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Elinor Smith Sullivan, 98

Pioneering pilot Elinor Smith Sullivan dies at 98

Elinor S. Sullivan was the youngest licensed pilot in the world at 16.
Elinor S. Sullivan was the youngest licensed pilot in the world at 16. (Family Photo)
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By Patricia Sullivan
Washington Post Staff Writer
Wednesday, March 24, 2010

Elinor Smith Sullivan, 98, a record-setting aviatrix who was named by fellow fliers the 1930 female pilot of the year over Amelia Earhart, died of kidney failure March 19 at a nursing home in Palo Alto, Calif.

Miss Smith, who was known in aviation circles by her maiden name, set multiple solo endurance, speed and altitude records. In answer to a male chauvinist challenge, she flew her plane under four bridges along New York's East River, a stunt that landed her in hot water with federal authorities but secured her fame.

Celebrated in tabloids as Long Island's "youthful air queen," "intrepid birdwoman" and "the flying flapper," Miss Smith was featured on a Wheaties cereal box in 1934. Although now virtually unknown compared with her friend and rival Earhart, she was among the flashiest early aviators.

"She's not a household word, but she probably should be, because she did some really significant flying," said Dorothy Cochrane, a curator at the Smithsonian National Air and Space Museum, where Miss Smith's photo hangs in the Golden Age of Flight gallery.

Miss Smith, who was born Aug. 17, 1911, in Freeport, N.Y., took her first airplane ride at age 6, her father tying her blond braids together so they would not blow in her face. The sensation and sights mesmerized her, and she was hooked.

Before she was 10, she flew with an instructor, propped up with a pillow and with blocks tied to the controls so she could reach them. By age 12, "I could do everything but take off and land," she said.

Practicing her skills before school started in the mornings, she soloed at 15. Miss Smith became the youngest licensed pilot in the world at 16, after appealing to Orville Wright, chairman of the National Aeronautic Association. Only 117 women were licensed pilots by 1929, and she was one.

Miss Smith was unstoppable. A month after she received her license, an obscure barnstormer bragged about his failed attempt to fly under a bridge, then spread rumors that Miss Smith had chickened out of trying the same feat. She decided to best him by clearing the Queensboro, Williamsburg, Manhattan and Brooklyn bridges.

After much preparation, on Oct. 21, 1928, she stepped into her cockpit with words of encouragement from Charles Lindbergh: "Good luck, kid. Keep your nose down in the turns." Newspapers went wild for her, dubbing her a daredevil and plastering post-flight photos of her powdering her freckled nose.

Her career took off. She sold sightseeing rides from a Queens sandbar airport with a difficult takeoff, she wrote in her memoir, "Aviatrix" (1981). "Every landing was cross wind, and the width of the landing strip depended solely on the whim of the tide."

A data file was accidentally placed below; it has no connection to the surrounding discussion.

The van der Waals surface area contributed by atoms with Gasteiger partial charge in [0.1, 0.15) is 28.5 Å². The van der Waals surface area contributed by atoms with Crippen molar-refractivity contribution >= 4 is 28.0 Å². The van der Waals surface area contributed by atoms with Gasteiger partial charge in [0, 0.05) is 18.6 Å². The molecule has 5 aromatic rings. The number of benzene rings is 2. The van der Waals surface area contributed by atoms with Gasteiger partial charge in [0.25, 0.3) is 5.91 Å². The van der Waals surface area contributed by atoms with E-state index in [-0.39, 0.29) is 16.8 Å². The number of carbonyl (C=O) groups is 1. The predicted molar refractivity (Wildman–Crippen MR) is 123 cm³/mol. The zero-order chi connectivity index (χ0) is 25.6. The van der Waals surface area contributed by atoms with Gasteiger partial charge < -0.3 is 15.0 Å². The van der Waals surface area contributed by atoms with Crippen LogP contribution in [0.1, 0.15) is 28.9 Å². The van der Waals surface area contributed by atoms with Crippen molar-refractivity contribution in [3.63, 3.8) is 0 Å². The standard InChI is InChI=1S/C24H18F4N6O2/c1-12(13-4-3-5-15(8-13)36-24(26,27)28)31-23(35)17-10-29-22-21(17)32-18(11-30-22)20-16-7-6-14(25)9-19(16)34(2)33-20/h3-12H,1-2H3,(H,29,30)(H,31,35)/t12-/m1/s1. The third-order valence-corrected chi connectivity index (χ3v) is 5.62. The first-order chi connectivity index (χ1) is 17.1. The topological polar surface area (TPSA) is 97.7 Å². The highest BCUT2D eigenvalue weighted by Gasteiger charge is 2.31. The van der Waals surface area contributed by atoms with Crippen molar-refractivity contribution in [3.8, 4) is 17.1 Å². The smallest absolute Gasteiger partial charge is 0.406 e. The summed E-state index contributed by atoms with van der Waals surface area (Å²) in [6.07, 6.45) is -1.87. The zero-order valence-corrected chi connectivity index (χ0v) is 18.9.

Soon, she was setting altitude, endurance and speed records. In 1931, trying to fly above 30,000 feet, her engine died. While restarting it, she accidentally cut off her oxygen and passed out, high over the Chrysler Building in Manhattan. She recovered at 2,000 feet, with her plane "in a power dive right into the Hempstead Reservoir," she said, before managing a landing.

At 18, she was hired as the first female executive pilot of the Irvin Air Chute Co., dropping parachutists. The next year, she became the first female test pilot for Fairchild Aviation Corp. and Bellanca Aircraft Corp. She endorsed goggles and motor oil. NBC radio hired her as a commentator covering international flights and races.

She was most proud that her fellow pilots voted her the best female pilot of 1930, at a time when her hero, Jimmy Doolittle, was named the best male pilot of the year. It was an honor she didn't expect; Earhart was in the news, but pilots considered Miss Smith a better flier.

"Maybe Amelia would have been a natural had she had the proper instruction and the amount of practice that went into it, but she never seemed to practice, to really stick at it," Miss Smith told a documentary filmmaker years later.

Her son, Patrick H. Sullivan III, said the rivalry with Earhart largely stemmed from the fact that Earhart's manager, George Putnam, was trying to make money off a female flier and had been offering contracts to other women with draconian terms in his favor. They all turned him down until he found the novice Earhart, Sullivan said.

"Amelia's fame was largely puffery, and the other female pilots resented the hell out of it," Sullivan said. Putnam "kept pulling all these dirty tricks," such as offering Miss Smith money to make a record-breaking flight and then, upon landing, to hunch down in the cockpit while Amelia would take over the cockpit and the attention. So it was with trepidation that she allowed actress Mia Wasikowska to play her in the 2009 film "Amelia."

Miss Smith married New York legislator Patrick Henry Sullivan II in 1933 and retired from flying at 29 to focus on her family. After her husband died in 1956, she accepted an invitation to address the Air Force Association and soon resumed flying.

In 2000, she became the oldest pilot to complete a simulated shuttle landing. Her last flight was in April 2001, when she flew an experimental C33 Raytheon Agate, Beech Bonanza at Langley Air Force Base in Virginia.

In addition to her son, of Santa Cruz, Calif., survivors include three daughters, Elinor Patricia Sullivan of New York, Kathleen Worden of Grand Junction, Colo., and Pamela Sullivan of Glen Cove, N.Y.; five grandchildren; and four great-grandchildren.


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